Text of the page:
Four catches, 65 yards and a touchdown later, the Packers had a new hero. Yes, Mason Crosby officially finished off the 23-22 victory with a 23-yard last-second field goal — with his wife, Molly, in the stands a mere six weeks after she underwent surgery to remove a cancerous spot in her lung.
But if not for Lazard, who before Monday night had never caught a pass in a regular-season game from Rodgers, the Packers might not be 5-1 and atop the NFC North.
Down 22-13, Rodgers first went to Lazard on deep ball that fell incomplete. One play later, Rodgers went back to him, and it turned into a 35-yard touchdown.
It was Lazard’s first catch of the season and just the second of his career.
Last season, the former undrafted free agent from Iowa State who originally signed the Jaguars and then was signed by the Packers off Jacksonville’s practice on Dec. 18 played one snap and caught one pass for 7 yards. It came in the regular-season finale against the Lions after Rodgers had left the game because of a concussion.
Before Sunday, Lazard had played just 21 snaps and his only target wasn’t even an official target because pass interference was called in the Week 4 loss to the Eagles.
Yet there was Lazard after Monday night’s game oozing confidence.
“I’m made for this s—,” Lazard said.
Lazard’s other three catches all came on the game-winning drive. Two went for first downs.
“I actually sit next to him in the team meetings, and we’ve struck up a pretty good friendship,” Rodgers said. “The thing that got me was, which you love as a quarterback, and that’s receivers coming back and telling you he wants the ball and what routes he wants to run. The big first down we had to him on the out route, that was him coming back to the huddle and telling me what play he wanted. For a young guy to do that, how can you not have confidence in that.”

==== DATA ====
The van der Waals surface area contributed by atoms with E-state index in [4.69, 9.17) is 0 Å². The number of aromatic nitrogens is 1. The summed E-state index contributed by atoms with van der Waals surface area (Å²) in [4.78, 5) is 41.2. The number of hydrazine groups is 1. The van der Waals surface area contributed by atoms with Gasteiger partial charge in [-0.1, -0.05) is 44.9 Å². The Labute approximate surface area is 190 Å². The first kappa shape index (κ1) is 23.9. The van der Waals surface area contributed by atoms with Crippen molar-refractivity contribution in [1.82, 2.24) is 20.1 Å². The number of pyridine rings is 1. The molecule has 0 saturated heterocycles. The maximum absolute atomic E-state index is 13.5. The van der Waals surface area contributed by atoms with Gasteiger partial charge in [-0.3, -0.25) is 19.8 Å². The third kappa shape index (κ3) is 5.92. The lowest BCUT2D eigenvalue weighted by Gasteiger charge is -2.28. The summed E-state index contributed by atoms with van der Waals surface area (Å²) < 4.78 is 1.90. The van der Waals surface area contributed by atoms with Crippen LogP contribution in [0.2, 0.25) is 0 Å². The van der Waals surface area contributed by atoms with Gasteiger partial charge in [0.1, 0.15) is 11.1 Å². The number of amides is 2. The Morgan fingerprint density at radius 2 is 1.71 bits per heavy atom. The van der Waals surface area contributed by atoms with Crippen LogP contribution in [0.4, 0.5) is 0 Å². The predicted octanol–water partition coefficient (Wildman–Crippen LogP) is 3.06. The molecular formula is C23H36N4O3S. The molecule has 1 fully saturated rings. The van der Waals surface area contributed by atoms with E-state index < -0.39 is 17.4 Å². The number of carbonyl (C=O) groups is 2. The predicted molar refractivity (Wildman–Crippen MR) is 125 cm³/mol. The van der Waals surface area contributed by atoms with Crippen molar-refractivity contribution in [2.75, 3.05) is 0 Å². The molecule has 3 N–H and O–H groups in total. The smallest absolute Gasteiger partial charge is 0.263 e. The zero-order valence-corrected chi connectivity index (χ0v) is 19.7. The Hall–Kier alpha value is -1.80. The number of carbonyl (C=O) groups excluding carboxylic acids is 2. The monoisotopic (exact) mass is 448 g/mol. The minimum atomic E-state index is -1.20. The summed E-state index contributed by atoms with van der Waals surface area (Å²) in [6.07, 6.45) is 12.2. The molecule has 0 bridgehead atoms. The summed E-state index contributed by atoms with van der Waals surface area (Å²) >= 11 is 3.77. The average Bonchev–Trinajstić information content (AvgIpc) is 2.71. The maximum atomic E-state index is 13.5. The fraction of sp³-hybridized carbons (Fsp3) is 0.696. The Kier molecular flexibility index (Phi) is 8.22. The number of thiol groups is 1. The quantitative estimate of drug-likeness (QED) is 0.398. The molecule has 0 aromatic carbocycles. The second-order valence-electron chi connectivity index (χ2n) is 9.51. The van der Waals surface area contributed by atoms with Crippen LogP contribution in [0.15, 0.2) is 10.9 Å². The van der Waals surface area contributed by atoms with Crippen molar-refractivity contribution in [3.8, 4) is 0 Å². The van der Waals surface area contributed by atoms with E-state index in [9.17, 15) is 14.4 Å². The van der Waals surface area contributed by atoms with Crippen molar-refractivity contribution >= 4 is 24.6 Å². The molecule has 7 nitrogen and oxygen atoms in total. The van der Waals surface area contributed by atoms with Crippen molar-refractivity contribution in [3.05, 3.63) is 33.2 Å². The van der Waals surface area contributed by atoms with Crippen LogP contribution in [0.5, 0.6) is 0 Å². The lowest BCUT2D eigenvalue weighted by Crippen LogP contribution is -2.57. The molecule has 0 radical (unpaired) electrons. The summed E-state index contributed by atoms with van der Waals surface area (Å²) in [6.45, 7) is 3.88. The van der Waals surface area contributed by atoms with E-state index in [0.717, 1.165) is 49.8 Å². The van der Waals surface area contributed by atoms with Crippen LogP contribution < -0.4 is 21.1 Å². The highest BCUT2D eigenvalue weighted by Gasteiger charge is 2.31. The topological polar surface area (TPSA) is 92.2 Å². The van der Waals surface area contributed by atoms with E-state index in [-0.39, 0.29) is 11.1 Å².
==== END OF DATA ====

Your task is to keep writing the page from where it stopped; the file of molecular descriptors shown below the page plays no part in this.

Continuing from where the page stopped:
Rodgers said coach Matt LaFleur had two play calls in mind.
“I said go with the first one because I’m going to throw it to Allen and we’re going to move the sticks,” Rodgers said. “And we did.”
All this for a player the Packers cut at the end of training camp in favor of Shepherd.
“I was definitely worried he was going to get picked up because the production was there in preseason,” Rodgers said.
After no one claimed Lazard off waivers, the Packers re-signed him to their practice squad immediately and then promoted him to the active roster the day before the season opener at Chicago.
“I honestly just believed in myself,” Lazard said. “I knew what my capabilities were. I know the talent that I have, I know the production that I produced before. It’s a different stage, but it’s the same to me.”
It’s unclear when Adams will return; he said last week that his toe “doesn’t feel how I want it to feel at the moment.” And Allison’s injury could potentially be serious. But it’s clear Rodgers thinks he has a new reliable weapon in Lazard.
“I think sometimes you have an injury or whatnot or for whatever reason and that’s how some guys become who they are,” LaFleur said. “He was given his opportunity and to his credit, he was ready for that opportunity.”
Tracy Walker of Detroit Lions goes off on referees after loss
GREEN BAY, Wis. — Awful. It was the first word out of Detroit Lions safety Tracy Walker’s mouth late Monday night when he was asked about the unnecessary roughness call against him when he collided with Packers receiver Geronimo Allison on the first play of the third quarter.
Walker was flagged for 15 yards on the incomplete pass — and after said he was just going for the ball, criticizing the officiating while explaining it.
“Awful. It was an awful call,” Walker said. “I felt like I went for the ball and just so happened we collided, but I was looking for the ball. It was an awful call by them. It is what it is, though.”